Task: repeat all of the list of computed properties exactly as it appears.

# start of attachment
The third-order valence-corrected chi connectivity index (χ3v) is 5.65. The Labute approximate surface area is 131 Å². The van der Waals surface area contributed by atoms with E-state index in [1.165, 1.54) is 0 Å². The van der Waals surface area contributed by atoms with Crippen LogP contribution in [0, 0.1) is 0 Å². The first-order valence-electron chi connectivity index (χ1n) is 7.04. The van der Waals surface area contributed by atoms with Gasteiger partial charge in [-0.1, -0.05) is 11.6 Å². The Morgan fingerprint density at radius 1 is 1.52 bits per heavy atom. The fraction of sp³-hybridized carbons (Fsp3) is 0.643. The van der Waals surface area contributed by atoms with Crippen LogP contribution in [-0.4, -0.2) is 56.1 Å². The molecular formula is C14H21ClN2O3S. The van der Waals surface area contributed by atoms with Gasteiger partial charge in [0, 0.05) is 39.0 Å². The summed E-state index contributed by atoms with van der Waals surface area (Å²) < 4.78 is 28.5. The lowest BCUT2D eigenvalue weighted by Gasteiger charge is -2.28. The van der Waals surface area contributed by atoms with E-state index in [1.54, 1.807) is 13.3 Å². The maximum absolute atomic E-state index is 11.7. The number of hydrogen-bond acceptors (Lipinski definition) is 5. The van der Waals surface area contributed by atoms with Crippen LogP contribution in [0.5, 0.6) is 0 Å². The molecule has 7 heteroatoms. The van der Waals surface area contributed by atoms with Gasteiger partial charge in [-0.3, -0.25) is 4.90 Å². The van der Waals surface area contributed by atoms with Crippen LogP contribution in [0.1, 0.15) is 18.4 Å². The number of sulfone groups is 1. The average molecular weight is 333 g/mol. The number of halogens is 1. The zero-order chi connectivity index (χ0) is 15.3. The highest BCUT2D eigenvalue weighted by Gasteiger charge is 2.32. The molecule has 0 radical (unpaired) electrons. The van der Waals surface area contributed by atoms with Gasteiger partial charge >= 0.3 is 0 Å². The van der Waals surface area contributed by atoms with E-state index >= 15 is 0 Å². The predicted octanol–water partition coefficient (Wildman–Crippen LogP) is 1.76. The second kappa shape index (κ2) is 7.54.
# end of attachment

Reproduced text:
The third-order valence-corrected chi connectivity index (χ3v) is 5.65. The Labute approximate surface area is 131 Å². The van der Waals surface area contributed by atoms with E-state index in [1.165, 1.54) is 0 Å². The van der Waals surface area contributed by atoms with Crippen LogP contribution in [0, 0.1) is 0 Å². The first-order valence-electron chi connectivity index (χ1n) is 7.04. The van der Waals surface area contributed by atoms with Gasteiger partial charge in [-0.1, -0.05) is 11.6 Å². The Morgan fingerprint density at radius 1 is 1.52 bits per heavy atom. The fraction of sp³-hybridized carbons (Fsp3) is 0.643. The van der Waals surface area contributed by atoms with Crippen LogP contribution in [-0.4, -0.2) is 56.1 Å². The molecular formula is C14H21ClN2O3S. The van der Waals surface area contributed by atoms with Gasteiger partial charge in [0, 0.05) is 39.0 Å². The summed E-state index contributed by atoms with van der Waals surface area (Å²) < 4.78 is 28.5. The lowest BCUT2D eigenvalue weighted by Gasteiger charge is -2.28. The van der Waals surface area contributed by atoms with E-state index in [1.54, 1.807) is 13.3 Å². The maximum absolute atomic E-state index is 11.7. The number of hydrogen-bond acceptors (Lipinski definition) is 5. The van der Waals surface area contributed by atoms with Crippen LogP contribution in [0.5, 0.6) is 0 Å². The molecule has 7 heteroatoms. The van der Waals surface area contributed by atoms with Gasteiger partial charge in [-0.3, -0.25) is 4.90 Å². The van der Waals surface area contributed by atoms with Crippen LogP contribution in [0.1, 0.15) is 18.4 Å². The number of sulfone groups is 1. The average molecular weight is 333 g/mol. The number of halogens is 1. The zero-order chi connectivity index (χ0) is 15.3. The highest BCUT2D eigenvalue weighted by Gasteiger charge is 2.32. The molecule has 0 radical (unpaired) electrons. The van der Waals surface area contributed by atoms with Gasteiger partial charge >= 0.3 is 0 Å². The van der Waals surface area contributed by atoms with E-state index >= 15 is 0 Å². The predicted octanol–water partition coefficient (Wildman–Crippen LogP) is 1.76. The second kappa shape index (κ2) is 7.54.